Despite its ample inventory of successful consumer offerings, Apple’s growth is unsustainable. And no, I’m not referring to the eventual departure of CEO Steve Jobs or the challenges it faces from its competitors. I’m referencing its corporate culture, one which it shares with many other firms. It builds great products every few months, markets them effectively, and sells them in great numbers. Endless, frequent, addictive updates of laptops, tablet PCs, cell phones, portable music players: you name it, they sell it, we trash it.
According to the EPA, each year Americans dispose of nearly 200 million computers, televisions, and portable devices. Less than 10% of our mobile devices are recycled, leaving tons of gold, copper, silver, iridium and other materials to go to waste. This is beginning to impose steep costs. Stagnant supply growth in the copper market, for example, has contributed to its more than quadrupling in price since 2003. As Jeremy Grantham, the founder and chief strategist of the asset-management firm GMO, puts it, metals “are entropy at work.” As we continue to senselessly discard our resources, prices “will slowly increase forever,” imposing tight ceilings on growth.
The problem is far from limited to electronics manufacturers. The same argument can be made for petroleum outfits who pedal a finite supply of fuel, coal companies whose product releases unsustainable levels of greenhouse gas emissions, and packagers who overwrap products with materials that are discarded immediately after purchase.
The common condition is that many businesses operate under the myth that they have access to unlimited resources, aren’t connected to nature, and have no role with respect to sustainability overall. Annie Leonard’s short film The Story of Stuff does an excellent job illustrating this fact through a dissection of the contemporary industrial supply chain.
Disrupting the current system is not impossible, but it does require a new vision of corporate responsibility. This is likely not a trivial task. Changing business as usual requires a willingness to modify all aspects of business operations.
This involves a full paradigm shift which goes beyond even the exemplary goal of reaching a carbon-neutral society. The transition will require a careful study of regenerative systems as exemplified by aspects of the so-called “circular economy,” in which products are not simply ends in and of themselves, but reusable catalysts for growth. Conventional recycling of papers, plactics, glass, etc. and limits on overfishing are representative cases, but other less conventional examples exist. Appliance Recycling Centers of America for example, a Minneapolis-based appliance disposal company financed by GE, has constructed a multi-million dollar machine capable of dismantling and separating old refrigerators destined for the landfill into piles of metal, plastic, and foam which can then be resold.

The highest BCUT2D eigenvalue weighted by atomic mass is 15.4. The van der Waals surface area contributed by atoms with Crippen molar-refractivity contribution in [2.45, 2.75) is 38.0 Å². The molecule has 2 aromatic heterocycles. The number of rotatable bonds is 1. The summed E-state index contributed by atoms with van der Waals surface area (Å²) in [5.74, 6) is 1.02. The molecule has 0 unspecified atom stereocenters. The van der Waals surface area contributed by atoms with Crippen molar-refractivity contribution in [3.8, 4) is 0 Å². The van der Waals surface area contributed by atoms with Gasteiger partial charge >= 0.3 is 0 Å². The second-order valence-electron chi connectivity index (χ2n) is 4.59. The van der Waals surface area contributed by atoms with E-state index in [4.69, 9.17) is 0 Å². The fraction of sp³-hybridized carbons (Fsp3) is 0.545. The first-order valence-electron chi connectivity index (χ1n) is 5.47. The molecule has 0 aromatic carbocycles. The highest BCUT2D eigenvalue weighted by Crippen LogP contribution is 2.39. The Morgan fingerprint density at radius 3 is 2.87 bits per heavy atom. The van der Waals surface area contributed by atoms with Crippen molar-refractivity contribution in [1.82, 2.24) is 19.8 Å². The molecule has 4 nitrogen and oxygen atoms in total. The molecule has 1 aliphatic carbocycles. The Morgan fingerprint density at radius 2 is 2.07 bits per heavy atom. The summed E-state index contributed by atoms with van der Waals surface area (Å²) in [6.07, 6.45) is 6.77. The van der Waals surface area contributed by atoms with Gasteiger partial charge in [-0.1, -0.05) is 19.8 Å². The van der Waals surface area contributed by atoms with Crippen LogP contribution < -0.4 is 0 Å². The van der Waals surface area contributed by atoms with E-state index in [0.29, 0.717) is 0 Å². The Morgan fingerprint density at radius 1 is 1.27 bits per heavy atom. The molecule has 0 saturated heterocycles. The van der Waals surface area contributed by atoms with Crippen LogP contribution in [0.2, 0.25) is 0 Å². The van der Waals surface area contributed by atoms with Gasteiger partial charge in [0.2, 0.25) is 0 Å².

Some companies are taking positive steps towards sustainability when the moves make financial sense. Walmart adopted energy efficiency targets in 2005 and now claims to be saving over $200m a year on transport fuel alone. Mining interests are using solar panels to avoid the infrastructure costs of building conventional power lines to remote locations. Ikea is getting involved as well as – get this – aWales coal museum. Increased likelihood of droughts and other forms of resource scarcity are viewed by many business leaders to be a growing threat.
These examples notwithstanding, sustainable practices are often ignored when they fail to benefit a company’s bottom line, especially in cases where executives are more highly rewarded for a company’s short term profits than its long term health. Unfortunately, the general public often suffers the consequences. Natural gas providers still operate with relative immunity despite that their fracking process releases toxins into waterways. Power companies which emit carbon dioxide contribute to ocean acidification, a cost they do not bear directly but which will permanently disrupt aquatic ecosystems and food chains.
Absent financial incentives or government regulations, firms are unlikely to address sustainability on their own unless prompted by their customers and shareholders. Fortunately, this barrier is surmountable. Approximately 2 billion people worldwide are engaged in some form of social media. While global prices for raw materials are increasing, the costs of communication and social networking are decreasing. Our collective ability to affect change is gigantic.
Take, for example, the campaign launched by Greenpeace against the food giant Nestle out of concern that the company was purchasing palm oil, an ingredient in many of its products, from firms responsible for the unsustainable destruction of tropical rain forests in Indonesia and elsewhere. A Greenpeace video showing a baby orangutan being pulled from his mother’s arms into trashing equipment went viral. Protesters bombarded an online Kit Kat page prompting Nestle to issue promises to abandon purchases from firms engaging in those activities.
Ultimately, in a smaller and connected world, the power to bend the corporate curve towards sustainability lies with all of us. Now, if only someone can build an app for that.